> Skip to content
About the book
  • Published: 1 April 2003
  • ISBN: 9780099448563
  • Imprint: Vintage
  • Format: Paperback
  • Pages: 144
  • RRP: $26.99

After the Quake




Tales of upheaval and confusion, longing and love in the aftermath of the Kobe earthquake

For the characters in after the quake, the Kobe earthquake is an echo from a past they buried long ago. Satsuki has spent thirty years hating one man: did her desire for revenge cause the earthquake? Miyake left his family in Kobe to make midnight bonfires on a beach hundreds of miles away. Fourteen-year-old Sala has nightmares that the Earthquake Man is trying to stuff her inside a little box. Katagiri returns home to find a giant frog in his apartment on a mission to save Tokyo from a massive burrowing worm. 'When he gets angry, he causes earthquakes,' says Frog. 'And right now he is very, very angry.

  • Pub date: 1 April 2003
  • ISBN: 9780099448563
  • Imprint: Vintage
  • Format: Paperback
  • Pages: 144
  • RRP: $26.99

About the Author

Haruki Murakami

In 1978, Haruki Murakami was 29 and running a jazz bar in downtown Tokyo. One April day, the impulse to write a novel came to him suddenly while watching a baseball game. That first novel, Hear the Wind Sing, won a new writers’ award and was published the following year. More followed, including A Wild Sheep Chase and Hard-Boiled Wonderland and the End of the World, but it was Norwegian Wood, published in 1987, which turned Murakami from a writer into a phenomenon. His books became bestsellers, were translated into many languages, including English, and the door was thrown wide open to Murakami’s unique and addictive fictional universe.

Murakami writes with admirable discipline, producing ten pages a day, after which he runs ten kilometres (he began long-distance running in 1982 and has participated in numerous marathons and races), works on translations, and then reads, listens to records and cooks. His passions colour his non-fiction output, from What I Talk About When I Talk About Running to Absolutely On Music, and they also seep into his novels and short stories, providing quotidian moments in his otherwise freewheeling flights of imaginative inquiry. In works such as The Wind-Up Bird Chronicle, 1Q84 and Men Without Women, his distinctive blend of the mysterious and the everyday, of melancholy and humour, continues to enchant readers, ensuring Murakami’s place as one of the world’s most acclaimed and well-loved writers.

Also by Haruki Murakami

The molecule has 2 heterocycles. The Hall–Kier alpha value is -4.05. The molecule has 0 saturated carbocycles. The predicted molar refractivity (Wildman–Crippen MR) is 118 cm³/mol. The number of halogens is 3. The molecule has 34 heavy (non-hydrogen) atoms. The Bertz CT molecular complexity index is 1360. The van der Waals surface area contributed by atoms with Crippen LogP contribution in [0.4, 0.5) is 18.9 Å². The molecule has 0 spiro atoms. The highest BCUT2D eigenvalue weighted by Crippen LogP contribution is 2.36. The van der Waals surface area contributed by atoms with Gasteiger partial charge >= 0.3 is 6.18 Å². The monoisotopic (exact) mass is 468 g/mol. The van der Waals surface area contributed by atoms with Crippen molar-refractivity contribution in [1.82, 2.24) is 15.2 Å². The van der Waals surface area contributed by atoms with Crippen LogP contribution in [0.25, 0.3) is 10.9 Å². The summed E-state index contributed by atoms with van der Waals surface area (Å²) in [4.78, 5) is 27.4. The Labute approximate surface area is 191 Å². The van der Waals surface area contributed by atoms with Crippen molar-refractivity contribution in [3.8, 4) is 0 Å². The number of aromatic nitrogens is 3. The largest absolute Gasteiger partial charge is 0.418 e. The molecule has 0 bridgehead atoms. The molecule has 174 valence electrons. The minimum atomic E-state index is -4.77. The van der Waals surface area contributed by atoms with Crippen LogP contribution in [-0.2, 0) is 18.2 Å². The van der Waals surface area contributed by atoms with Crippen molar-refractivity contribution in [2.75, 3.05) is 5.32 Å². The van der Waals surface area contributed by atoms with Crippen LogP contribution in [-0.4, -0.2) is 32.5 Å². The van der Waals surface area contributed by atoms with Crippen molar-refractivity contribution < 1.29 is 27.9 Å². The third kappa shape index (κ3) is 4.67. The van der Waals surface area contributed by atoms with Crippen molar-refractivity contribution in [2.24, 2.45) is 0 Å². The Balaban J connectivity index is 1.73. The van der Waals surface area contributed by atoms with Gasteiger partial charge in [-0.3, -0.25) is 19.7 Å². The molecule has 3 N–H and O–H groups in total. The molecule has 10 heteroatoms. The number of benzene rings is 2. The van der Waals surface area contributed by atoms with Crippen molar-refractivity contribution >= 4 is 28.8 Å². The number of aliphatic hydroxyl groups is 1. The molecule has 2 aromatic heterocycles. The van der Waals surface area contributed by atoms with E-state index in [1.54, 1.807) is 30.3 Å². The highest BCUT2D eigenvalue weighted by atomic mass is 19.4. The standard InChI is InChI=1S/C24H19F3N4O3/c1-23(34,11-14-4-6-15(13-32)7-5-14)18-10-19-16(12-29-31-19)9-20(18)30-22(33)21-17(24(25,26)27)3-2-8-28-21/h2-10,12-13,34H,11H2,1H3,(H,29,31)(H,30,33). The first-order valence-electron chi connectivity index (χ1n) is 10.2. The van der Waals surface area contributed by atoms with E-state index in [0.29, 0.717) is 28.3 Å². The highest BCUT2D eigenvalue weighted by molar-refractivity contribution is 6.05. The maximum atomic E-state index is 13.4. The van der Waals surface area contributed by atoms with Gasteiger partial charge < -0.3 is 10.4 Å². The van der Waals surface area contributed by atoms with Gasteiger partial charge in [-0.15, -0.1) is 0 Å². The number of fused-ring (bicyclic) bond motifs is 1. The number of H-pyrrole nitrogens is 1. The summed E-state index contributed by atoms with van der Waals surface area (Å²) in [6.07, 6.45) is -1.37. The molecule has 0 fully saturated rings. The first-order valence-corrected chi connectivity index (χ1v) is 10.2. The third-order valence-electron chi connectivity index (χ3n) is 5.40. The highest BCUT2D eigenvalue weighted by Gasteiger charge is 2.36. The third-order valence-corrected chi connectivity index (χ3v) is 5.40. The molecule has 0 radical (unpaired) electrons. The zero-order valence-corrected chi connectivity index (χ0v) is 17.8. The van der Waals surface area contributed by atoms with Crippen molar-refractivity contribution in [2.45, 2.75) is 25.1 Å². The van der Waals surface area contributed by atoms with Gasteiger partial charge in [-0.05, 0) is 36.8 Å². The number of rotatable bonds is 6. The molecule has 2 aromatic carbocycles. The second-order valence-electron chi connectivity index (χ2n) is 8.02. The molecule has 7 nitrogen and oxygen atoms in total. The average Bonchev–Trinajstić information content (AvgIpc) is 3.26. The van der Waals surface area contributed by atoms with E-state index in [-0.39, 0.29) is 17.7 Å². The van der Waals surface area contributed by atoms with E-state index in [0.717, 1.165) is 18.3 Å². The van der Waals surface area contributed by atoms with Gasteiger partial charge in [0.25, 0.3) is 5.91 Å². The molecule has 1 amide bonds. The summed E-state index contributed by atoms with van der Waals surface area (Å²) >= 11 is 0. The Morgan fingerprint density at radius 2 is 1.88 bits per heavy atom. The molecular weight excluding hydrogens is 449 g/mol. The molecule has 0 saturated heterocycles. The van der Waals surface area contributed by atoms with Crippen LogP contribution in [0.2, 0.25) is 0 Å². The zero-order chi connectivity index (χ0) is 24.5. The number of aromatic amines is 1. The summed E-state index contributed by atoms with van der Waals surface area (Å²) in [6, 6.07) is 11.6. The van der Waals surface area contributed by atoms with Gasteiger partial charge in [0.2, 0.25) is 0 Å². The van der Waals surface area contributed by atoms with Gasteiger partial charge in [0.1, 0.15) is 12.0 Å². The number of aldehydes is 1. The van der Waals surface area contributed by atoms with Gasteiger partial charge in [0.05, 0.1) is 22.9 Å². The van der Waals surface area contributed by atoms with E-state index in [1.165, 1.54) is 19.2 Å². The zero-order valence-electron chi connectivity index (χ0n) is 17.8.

See all

Praise for After the Quake

“In a dance with the delights of Murakami's imagination we experience the limitless possibilities of fiction. With these stories Murakami expands our hearts and minds yet again”

The Times

“Ushers the reader into a hallucinatory world where the real and surreal merge and overlap, where dreams and real-life nightmares are impossible to tell apart...this slender volume, deftly translated by Jay Rubin, may serve as a succinct introduction to his imaginative world...Lewis Carroll meets Kafka with a touch of Philip K. Dick”

New York Times

“Dazzlingly elegant...In a world where even the ground beneath our feet can't be relied on, imagination becomes less of a luxury and more of a duty. It's an obligation that Murakami is busily making his raison d'etre, to our very great advantage”

Guardian

“In the world of literary fiction, Haruki Murakami is unquestionably a superstar...Many critics have touted Murakami for the Nobel Prize. If he can stay on this kind of form, he could be in with a chance”

Scotland on Sunday

“Murakami is a unique writer, at once restrained and raw, plainspoken and poetic”

Washington Post

“A neat, yet somehow insanely generous collection..ruthless honesty, a faintly feminine openness, a seeming ability to find beauty and even glory in the banal, the urban, the modern... [the story] 'Honey Pie' isn't just a love story. It's a piece of writing about the threads and snags of time, the tangles, the way things pan out and why. I couldn't even begin to explain why I find it quite so moving and, in a sense, that's Murakami's magic. He speaks to a place so deep inside us that we can scarcely even reply”

Daily Telegraph

“Beautifully nuanced stories, realistic snapshots of modern Japan enclosed in a fictional world that is seemingly trivial, but loaded with portent”

Independent

“A really imaginative collection where all the stories are intertwined and mysterious in that Murakami way”

Observer


Related titles